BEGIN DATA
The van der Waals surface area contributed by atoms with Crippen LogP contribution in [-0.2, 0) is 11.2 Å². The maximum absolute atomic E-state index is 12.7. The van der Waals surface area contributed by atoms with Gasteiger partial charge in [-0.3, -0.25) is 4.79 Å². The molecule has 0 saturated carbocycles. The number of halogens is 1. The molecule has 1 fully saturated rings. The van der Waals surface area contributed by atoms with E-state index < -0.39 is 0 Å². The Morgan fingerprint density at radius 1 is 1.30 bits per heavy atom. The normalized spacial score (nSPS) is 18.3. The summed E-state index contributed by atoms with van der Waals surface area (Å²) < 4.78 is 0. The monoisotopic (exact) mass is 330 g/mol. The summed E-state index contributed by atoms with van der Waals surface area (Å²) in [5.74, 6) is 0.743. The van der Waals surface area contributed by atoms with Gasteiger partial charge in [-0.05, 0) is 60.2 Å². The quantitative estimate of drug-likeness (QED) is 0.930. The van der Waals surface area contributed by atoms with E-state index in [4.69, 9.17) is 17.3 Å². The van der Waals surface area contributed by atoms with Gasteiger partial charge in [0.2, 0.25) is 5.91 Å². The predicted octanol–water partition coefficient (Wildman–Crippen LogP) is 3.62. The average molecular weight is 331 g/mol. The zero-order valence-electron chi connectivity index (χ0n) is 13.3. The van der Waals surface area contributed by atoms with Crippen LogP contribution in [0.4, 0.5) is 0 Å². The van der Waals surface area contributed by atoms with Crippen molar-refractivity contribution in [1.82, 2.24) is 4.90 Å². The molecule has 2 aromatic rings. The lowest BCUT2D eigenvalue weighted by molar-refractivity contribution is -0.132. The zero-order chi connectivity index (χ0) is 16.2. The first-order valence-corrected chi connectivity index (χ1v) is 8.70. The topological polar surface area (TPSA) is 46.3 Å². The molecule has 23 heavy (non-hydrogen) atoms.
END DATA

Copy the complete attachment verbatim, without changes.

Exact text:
The van der Waals surface area contributed by atoms with Crippen LogP contribution in [-0.2, 0) is 11.2 Å². The maximum absolute atomic E-state index is 12.7. The van der Waals surface area contributed by atoms with Gasteiger partial charge in [-0.3, -0.25) is 4.79 Å². The molecule has 0 saturated carbocycles. The number of halogens is 1. The molecule has 1 fully saturated rings. The van der Waals surface area contributed by atoms with E-state index < -0.39 is 0 Å². The Morgan fingerprint density at radius 1 is 1.30 bits per heavy atom. The normalized spacial score (nSPS) is 18.3. The summed E-state index contributed by atoms with van der Waals surface area (Å²) < 4.78 is 0. The monoisotopic (exact) mass is 330 g/mol. The summed E-state index contributed by atoms with van der Waals surface area (Å²) in [5.74, 6) is 0.743. The van der Waals surface area contributed by atoms with Gasteiger partial charge in [-0.05, 0) is 60.2 Å². The quantitative estimate of drug-likeness (QED) is 0.930. The van der Waals surface area contributed by atoms with E-state index in [4.69, 9.17) is 17.3 Å². The van der Waals surface area contributed by atoms with Gasteiger partial charge in [0.2, 0.25) is 5.91 Å². The predicted octanol–water partition coefficient (Wildman–Crippen LogP) is 3.62. The average molecular weight is 331 g/mol. The zero-order valence-electron chi connectivity index (χ0n) is 13.3. The van der Waals surface area contributed by atoms with Crippen LogP contribution in [0.4, 0.5) is 0 Å². The van der Waals surface area contributed by atoms with Crippen molar-refractivity contribution in [1.82, 2.24) is 4.90 Å². The molecule has 2 aromatic rings. The lowest BCUT2D eigenvalue weighted by molar-refractivity contribution is -0.132. The zero-order chi connectivity index (χ0) is 16.2. The first-order valence-corrected chi connectivity index (χ1v) is 8.70. The topological polar surface area (TPSA) is 46.3 Å². The molecule has 23 heavy (non-hydrogen) atoms.